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City dumps flight noise mediation

Assembly committee will try to resolve heated tourism issues

Posted: Tuesday, January 09, 2001

The city has backed out of flight-noise mediation, opting instead to address long-simmering aircraft noise issues via the Juneau Assembly's Planning and Policy Committee.

The months-long effort by the city and the U.S. Forest Service to get flight operators and various citizens' groups to agree about how to handle the problem came to an abrupt end in December when Seattle mediation consultant Lois Schwennesen, under contract to the Forest Service, packed her bags and left town.

She said an agreement was unlikely and identified in particular the Peace and Quiet Coalition as troublemakers. A court decision negating Schwennesen's ban on tape recording of the mediation group's meetings also added to the animus between the consultant and the anti-noise activist allied with the Peace and Quiet Coalition who initiated the taping effort.

"We're going to drop (noise mediation) and take the process before the PPC," said Planning and Policy Committee Chairman Jim Powell this morning. "We're taking the product from the

mediation effort, particularly the issues of quiet (aircraft) technology and satellite heliports, and we're asking the city attorney what we can do to regulate, not what we can't do, which is what we did in the past."

Powell said his committee would look at providing flight operators with property-tax breaks for purchasing quieter aircraft and in general implementing any technology that lessened flight noise.

A list of items agreed to by all nine caucuses taking part in the mediation effort will constitute the thrust of the PPC's effort. These include modifying flight routes, operations and altitudes; determining the effectiveness of helicopter satellite facilities; defining regulations; investigating quiet technology options and incentives; and developing a more predictable schedule for flightseeing tours.

The city's efforts to lessen aircraft noise will run parallel to the Forest Service's continuing efforts to mediate the way to solutions, Powell said.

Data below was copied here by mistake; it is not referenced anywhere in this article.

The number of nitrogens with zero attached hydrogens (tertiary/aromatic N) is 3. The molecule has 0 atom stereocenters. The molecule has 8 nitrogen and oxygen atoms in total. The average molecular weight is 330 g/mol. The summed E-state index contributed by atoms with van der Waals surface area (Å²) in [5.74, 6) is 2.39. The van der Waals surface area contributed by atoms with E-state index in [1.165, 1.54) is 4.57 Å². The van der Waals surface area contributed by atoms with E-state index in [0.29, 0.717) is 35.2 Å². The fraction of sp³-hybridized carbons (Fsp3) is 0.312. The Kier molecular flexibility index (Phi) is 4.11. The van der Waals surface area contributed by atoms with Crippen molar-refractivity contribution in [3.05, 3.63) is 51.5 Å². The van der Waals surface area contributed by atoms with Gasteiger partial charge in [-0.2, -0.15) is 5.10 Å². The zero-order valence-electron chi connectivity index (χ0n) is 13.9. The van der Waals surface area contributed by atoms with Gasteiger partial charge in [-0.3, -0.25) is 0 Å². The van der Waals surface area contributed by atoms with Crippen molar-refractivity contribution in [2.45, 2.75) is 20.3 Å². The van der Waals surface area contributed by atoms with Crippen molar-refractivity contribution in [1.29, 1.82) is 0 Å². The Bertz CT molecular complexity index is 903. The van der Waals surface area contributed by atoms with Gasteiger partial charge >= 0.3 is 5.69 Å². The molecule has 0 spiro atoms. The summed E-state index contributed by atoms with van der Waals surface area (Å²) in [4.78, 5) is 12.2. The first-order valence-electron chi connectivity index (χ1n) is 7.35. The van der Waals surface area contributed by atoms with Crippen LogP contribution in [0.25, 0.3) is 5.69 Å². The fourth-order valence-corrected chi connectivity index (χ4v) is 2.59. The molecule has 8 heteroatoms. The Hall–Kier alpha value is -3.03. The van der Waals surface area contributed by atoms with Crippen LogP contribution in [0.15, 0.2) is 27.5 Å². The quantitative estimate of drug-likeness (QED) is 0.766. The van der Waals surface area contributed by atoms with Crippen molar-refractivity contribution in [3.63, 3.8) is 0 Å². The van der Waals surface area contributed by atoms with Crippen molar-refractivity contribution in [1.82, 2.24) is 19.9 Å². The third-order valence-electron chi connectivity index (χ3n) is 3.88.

A Superior Court decision in December quashed the city attorney's assertion that the state's Open Meetings Act did not apply to the mediation meetings. But the city's effective removal from the process now transfers questions about open meetings and taping to the federal level.

The Forest Service intends to issue a request for bids from mediators in its effort to continue the process, District Ranger Pete Griffin said this morning, and "the Federal Advisory Committee Act, the sunshine law, and the Freedom of Information Act will all apply."

With respect to tape recording, Griffin said, "If I went to our attorney and said we wanted to prohibit it, I don't think we could."

Griffin said he wanted future proceedings to be an "open process" but also felt the "need to have private discussions."

Asked whether continuing Forest Service mediation efforts would take heed of Schwennesen's recommendation that the Peace and Quiet Coalition not be represented in future, Griffin said, "I honestly don't know. We're going to have to design that process.

"I think we kind of stalled over this process," he said. "We were that close to reaching out and touching the solutions. It was very disappointing to everybody at the table."

One Peace and Quiet Coalition member was "flabbergasted" that the PPC planned to take on the issues directly. As a coalition alternate representative to the mediation meetings, Deborah Vogt said the work "took up my whole life for the past four months. And now the PPC is going to meet every two weeks for an hour. I just don't see how they're going to do it."

Powell said he was confident the committee could produce an experimental program for heliports within the next three months. He also thought allowing 10 minutes for public input at each PPC meeting would satisfy concerns about community involvement in the settlement of the aircraft-noise issue.

Powell expressed confidence that his committee is having a good start.

"We're not just on the ground here," he said. "We're already in the air."



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